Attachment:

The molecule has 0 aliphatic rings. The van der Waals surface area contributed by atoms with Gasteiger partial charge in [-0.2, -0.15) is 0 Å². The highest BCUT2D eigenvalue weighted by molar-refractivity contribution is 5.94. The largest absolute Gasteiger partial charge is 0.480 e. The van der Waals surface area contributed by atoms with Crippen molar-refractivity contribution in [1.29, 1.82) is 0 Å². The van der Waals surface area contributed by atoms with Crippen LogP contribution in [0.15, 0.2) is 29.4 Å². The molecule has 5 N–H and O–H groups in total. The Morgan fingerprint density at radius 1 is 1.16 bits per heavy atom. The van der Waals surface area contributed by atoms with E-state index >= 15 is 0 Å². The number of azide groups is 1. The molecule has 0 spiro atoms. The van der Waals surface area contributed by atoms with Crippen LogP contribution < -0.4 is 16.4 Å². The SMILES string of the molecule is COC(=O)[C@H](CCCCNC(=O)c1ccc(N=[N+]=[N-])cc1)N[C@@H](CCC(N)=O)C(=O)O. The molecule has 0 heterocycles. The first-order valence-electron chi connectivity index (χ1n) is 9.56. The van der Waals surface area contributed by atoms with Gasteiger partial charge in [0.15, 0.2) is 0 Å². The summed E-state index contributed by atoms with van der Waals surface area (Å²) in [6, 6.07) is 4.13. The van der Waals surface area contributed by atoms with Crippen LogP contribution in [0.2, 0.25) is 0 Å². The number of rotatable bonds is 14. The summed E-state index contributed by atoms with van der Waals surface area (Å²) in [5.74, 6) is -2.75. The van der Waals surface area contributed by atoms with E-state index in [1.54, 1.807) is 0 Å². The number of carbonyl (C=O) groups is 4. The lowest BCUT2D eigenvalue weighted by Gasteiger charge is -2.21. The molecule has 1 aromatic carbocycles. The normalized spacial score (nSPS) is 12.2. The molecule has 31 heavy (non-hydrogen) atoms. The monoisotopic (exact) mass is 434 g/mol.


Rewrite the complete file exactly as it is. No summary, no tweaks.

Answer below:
The molecule has 0 aliphatic rings. The van der Waals surface area contributed by atoms with Gasteiger partial charge in [-0.2, -0.15) is 0 Å². The highest BCUT2D eigenvalue weighted by molar-refractivity contribution is 5.94. The largest absolute Gasteiger partial charge is 0.480 e. The van der Waals surface area contributed by atoms with Crippen molar-refractivity contribution in [1.29, 1.82) is 0 Å². The van der Waals surface area contributed by atoms with Crippen LogP contribution in [0.15, 0.2) is 29.4 Å². The molecule has 5 N–H and O–H groups in total. The Morgan fingerprint density at radius 1 is 1.16 bits per heavy atom. The van der Waals surface area contributed by atoms with E-state index >= 15 is 0 Å². The number of azide groups is 1. The molecule has 0 spiro atoms. The van der Waals surface area contributed by atoms with Crippen LogP contribution < -0.4 is 16.4 Å². The SMILES string of the molecule is COC(=O)[C@H](CCCCNC(=O)c1ccc(N=[N+]=[N-])cc1)N[C@@H](CCC(N)=O)C(=O)O. The molecule has 0 heterocycles. The first-order valence-electron chi connectivity index (χ1n) is 9.56. The van der Waals surface area contributed by atoms with Gasteiger partial charge in [0.15, 0.2) is 0 Å². The summed E-state index contributed by atoms with van der Waals surface area (Å²) in [6, 6.07) is 4.13. The van der Waals surface area contributed by atoms with Crippen LogP contribution in [0.2, 0.25) is 0 Å². The number of rotatable bonds is 14. The summed E-state index contributed by atoms with van der Waals surface area (Å²) in [5.74, 6) is -2.75. The van der Waals surface area contributed by atoms with E-state index in [1.54, 1.807) is 0 Å². The number of carbonyl (C=O) groups is 4. The lowest BCUT2D eigenvalue weighted by Gasteiger charge is -2.21. The molecule has 1 aromatic carbocycles. The normalized spacial score (nSPS) is 12.2. The molecule has 31 heavy (non-hydrogen) atoms. The monoisotopic (exact) mass is 434 g/mol.